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France Faces Violent 'New Form of Anti-Semitism,' Country's PM Says

French Prime Minister Edouard Philippe is pictured during a questions-to-the-government session at the National Assembly in Paris, Jan. 30, 2018.

France is facing a "new form of anti-Semitism" marked by violence, French Prime Minister Edouard Philippe said Wednesday, deploring an assault this week in a Paris suburb on an 8-year-old boy wearing a Jewish skullcap.

President Emmanuel Macron has denounced the attack Monday in Sarcelles, a northern suburb with a large Jewish population, as "heinous."

French media have described the attackers as teenagers who ran away after tripping and kicking the boy to the ground. Police were investigating, but there have been no arrests.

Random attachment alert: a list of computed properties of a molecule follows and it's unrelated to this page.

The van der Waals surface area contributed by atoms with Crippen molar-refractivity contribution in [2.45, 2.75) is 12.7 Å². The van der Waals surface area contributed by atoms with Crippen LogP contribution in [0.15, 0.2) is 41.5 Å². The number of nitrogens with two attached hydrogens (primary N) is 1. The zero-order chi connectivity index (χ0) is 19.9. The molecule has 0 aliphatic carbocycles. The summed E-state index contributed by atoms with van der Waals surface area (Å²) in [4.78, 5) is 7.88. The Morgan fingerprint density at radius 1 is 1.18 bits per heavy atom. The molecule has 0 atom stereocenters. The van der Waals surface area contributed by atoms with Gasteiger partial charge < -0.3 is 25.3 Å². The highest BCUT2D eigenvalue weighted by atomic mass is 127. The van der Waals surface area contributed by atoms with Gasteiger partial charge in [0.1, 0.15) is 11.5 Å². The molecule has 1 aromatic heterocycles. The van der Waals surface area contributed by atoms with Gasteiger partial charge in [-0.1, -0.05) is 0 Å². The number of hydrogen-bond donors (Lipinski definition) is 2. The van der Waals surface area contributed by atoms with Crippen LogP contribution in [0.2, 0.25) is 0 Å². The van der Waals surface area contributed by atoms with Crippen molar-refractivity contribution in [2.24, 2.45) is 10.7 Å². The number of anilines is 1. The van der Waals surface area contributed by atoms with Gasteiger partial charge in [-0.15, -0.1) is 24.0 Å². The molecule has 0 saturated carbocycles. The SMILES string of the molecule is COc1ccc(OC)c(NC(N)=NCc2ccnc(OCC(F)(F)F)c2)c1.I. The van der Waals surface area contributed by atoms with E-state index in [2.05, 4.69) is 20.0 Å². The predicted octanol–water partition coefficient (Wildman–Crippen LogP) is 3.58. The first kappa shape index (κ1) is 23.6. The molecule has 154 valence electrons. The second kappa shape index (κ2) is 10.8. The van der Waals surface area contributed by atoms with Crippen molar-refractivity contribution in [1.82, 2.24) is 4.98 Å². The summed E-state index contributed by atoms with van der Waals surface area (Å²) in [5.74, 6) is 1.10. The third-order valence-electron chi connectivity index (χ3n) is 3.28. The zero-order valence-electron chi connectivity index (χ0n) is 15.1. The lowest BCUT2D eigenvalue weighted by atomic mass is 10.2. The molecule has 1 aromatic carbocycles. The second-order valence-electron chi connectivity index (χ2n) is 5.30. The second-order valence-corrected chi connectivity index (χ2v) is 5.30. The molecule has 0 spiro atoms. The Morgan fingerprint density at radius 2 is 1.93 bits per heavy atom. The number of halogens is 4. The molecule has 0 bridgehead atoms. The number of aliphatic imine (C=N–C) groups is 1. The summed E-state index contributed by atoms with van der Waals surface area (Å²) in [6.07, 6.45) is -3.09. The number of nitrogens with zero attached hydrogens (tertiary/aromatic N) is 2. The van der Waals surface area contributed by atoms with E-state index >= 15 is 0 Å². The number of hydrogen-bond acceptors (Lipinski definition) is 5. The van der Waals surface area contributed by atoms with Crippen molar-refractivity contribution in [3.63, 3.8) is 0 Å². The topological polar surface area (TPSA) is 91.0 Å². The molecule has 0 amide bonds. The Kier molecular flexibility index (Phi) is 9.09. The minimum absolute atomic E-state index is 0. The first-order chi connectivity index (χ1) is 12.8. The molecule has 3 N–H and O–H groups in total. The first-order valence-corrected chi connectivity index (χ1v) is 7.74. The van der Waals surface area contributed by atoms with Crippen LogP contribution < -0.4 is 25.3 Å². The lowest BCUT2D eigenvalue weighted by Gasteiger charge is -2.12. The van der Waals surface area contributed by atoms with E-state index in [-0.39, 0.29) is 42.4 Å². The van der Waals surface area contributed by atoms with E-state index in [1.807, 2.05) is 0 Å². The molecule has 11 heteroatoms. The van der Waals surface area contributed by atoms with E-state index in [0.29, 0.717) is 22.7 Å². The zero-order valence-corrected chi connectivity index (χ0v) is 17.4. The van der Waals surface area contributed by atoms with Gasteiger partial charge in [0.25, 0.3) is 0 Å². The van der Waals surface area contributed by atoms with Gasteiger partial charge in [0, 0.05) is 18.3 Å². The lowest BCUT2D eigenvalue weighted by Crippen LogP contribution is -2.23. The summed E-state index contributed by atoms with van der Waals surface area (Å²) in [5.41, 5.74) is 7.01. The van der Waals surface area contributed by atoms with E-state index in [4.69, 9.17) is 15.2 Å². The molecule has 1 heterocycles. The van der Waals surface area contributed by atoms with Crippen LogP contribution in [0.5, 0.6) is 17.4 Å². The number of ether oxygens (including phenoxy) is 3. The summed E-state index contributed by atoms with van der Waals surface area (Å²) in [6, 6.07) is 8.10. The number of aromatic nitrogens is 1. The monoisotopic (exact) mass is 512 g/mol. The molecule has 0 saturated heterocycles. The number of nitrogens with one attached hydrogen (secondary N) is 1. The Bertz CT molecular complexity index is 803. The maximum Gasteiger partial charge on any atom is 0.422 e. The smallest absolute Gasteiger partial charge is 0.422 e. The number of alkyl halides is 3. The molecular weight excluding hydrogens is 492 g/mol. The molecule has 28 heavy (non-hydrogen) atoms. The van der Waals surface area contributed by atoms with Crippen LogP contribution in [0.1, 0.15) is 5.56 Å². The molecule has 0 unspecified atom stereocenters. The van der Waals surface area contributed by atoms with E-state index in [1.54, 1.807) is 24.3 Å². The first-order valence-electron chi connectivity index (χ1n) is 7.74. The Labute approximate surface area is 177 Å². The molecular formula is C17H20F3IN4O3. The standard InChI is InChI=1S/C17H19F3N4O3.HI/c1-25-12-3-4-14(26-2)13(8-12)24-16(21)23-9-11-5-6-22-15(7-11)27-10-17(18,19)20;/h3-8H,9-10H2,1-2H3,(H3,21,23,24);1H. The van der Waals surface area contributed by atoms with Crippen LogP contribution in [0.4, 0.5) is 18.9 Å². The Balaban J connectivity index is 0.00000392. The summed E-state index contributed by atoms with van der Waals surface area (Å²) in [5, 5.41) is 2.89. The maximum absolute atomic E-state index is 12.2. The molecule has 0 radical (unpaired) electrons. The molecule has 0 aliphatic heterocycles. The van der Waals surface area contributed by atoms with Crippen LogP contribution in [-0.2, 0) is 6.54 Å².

Speaking before lawmakers, Philippe noted the emergence of a new kind of anti-Semitism in France, which has the largest Jewish population in western Europe.

To fight something, one must have "the courage to put a name on it ... to acknowledge that, yes, there is a new form of anti-Semitism, violent and brutal, emerging more and more openly in our land," Philippe said.

Interior Minister Gerard Collomb and Jewish leaders say the number of anti-Semitic acts in France has risen this month after a drop in previous years.

An annual national count of racist, anti-Semitic, anti-Muslim and anti-Christian acts — mainly threats — dipped in 2017 compared with the year before. However, the count, released Wednesday by the Interior Ministry, shows that violent racist acts in France increased overall, and notably anti-Semitic acts went from 77 in 2016 to 97 last year.

Collomb told Jewish leaders last week that such acts were "an attack on the principles that unify our nation."

Macron tweeted: "Each time a citizen is attacked because of his age, appearance or religion, it is the whole nation that is attacked."